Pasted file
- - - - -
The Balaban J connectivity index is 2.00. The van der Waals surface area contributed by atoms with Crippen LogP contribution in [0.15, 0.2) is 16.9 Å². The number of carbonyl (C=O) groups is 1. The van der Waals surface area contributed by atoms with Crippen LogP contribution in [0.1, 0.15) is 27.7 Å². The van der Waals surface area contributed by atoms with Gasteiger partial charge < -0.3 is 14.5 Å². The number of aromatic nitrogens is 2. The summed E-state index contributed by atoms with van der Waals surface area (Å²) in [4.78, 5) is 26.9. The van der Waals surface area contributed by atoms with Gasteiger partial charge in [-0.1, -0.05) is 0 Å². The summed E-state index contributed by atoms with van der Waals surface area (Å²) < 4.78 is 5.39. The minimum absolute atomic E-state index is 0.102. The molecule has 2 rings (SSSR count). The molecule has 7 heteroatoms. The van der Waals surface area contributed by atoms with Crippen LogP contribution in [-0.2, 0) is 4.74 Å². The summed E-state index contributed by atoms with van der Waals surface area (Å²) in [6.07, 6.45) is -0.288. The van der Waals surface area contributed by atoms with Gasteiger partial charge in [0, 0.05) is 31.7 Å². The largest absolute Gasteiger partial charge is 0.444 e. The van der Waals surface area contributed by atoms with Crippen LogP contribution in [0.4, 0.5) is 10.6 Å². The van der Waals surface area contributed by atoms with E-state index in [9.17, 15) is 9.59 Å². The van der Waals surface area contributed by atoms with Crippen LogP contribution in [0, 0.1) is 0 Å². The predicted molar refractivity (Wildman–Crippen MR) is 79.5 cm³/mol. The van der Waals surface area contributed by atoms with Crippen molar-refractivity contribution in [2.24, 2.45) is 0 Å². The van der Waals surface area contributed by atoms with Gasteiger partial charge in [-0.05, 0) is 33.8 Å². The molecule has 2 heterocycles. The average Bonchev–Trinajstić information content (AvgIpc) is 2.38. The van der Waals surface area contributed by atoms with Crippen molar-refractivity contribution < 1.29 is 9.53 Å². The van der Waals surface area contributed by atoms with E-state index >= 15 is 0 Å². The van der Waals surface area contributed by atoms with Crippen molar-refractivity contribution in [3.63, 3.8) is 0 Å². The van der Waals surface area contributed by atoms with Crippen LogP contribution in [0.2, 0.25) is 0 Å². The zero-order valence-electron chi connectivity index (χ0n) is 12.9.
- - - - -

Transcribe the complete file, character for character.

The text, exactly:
The Balaban J connectivity index is 2.00. The van der Waals surface area contributed by atoms with Crippen LogP contribution in [0.15, 0.2) is 16.9 Å². The number of carbonyl (C=O) groups is 1. The van der Waals surface area contributed by atoms with Crippen LogP contribution in [0.1, 0.15) is 27.7 Å². The van der Waals surface area contributed by atoms with Gasteiger partial charge < -0.3 is 14.5 Å². The number of aromatic nitrogens is 2. The summed E-state index contributed by atoms with van der Waals surface area (Å²) in [4.78, 5) is 26.9. The van der Waals surface area contributed by atoms with Gasteiger partial charge in [-0.1, -0.05) is 0 Å². The summed E-state index contributed by atoms with van der Waals surface area (Å²) < 4.78 is 5.39. The minimum absolute atomic E-state index is 0.102. The molecule has 2 rings (SSSR count). The molecule has 7 heteroatoms. The van der Waals surface area contributed by atoms with Crippen LogP contribution in [-0.2, 0) is 4.74 Å². The summed E-state index contributed by atoms with van der Waals surface area (Å²) in [6.07, 6.45) is -0.288. The van der Waals surface area contributed by atoms with Gasteiger partial charge in [0, 0.05) is 31.7 Å². The largest absolute Gasteiger partial charge is 0.444 e. The van der Waals surface area contributed by atoms with Crippen LogP contribution in [0.4, 0.5) is 10.6 Å². The van der Waals surface area contributed by atoms with E-state index in [9.17, 15) is 9.59 Å². The van der Waals surface area contributed by atoms with Crippen LogP contribution in [0, 0.1) is 0 Å². The predicted molar refractivity (Wildman–Crippen MR) is 79.5 cm³/mol. The van der Waals surface area contributed by atoms with Crippen molar-refractivity contribution in [2.24, 2.45) is 0 Å². The van der Waals surface area contributed by atoms with Gasteiger partial charge in [-0.05, 0) is 33.8 Å². The molecule has 2 heterocycles. The average Bonchev–Trinajstić information content (AvgIpc) is 2.38. The van der Waals surface area contributed by atoms with Crippen molar-refractivity contribution < 1.29 is 9.53 Å². The van der Waals surface area contributed by atoms with E-state index >= 15 is 0 Å². The van der Waals surface area contributed by atoms with Crippen molar-refractivity contribution in [3.63, 3.8) is 0 Å². The van der Waals surface area contributed by atoms with Crippen LogP contribution in [0.2, 0.25) is 0 Å². The zero-order valence-electron chi connectivity index (χ0n) is 12.9.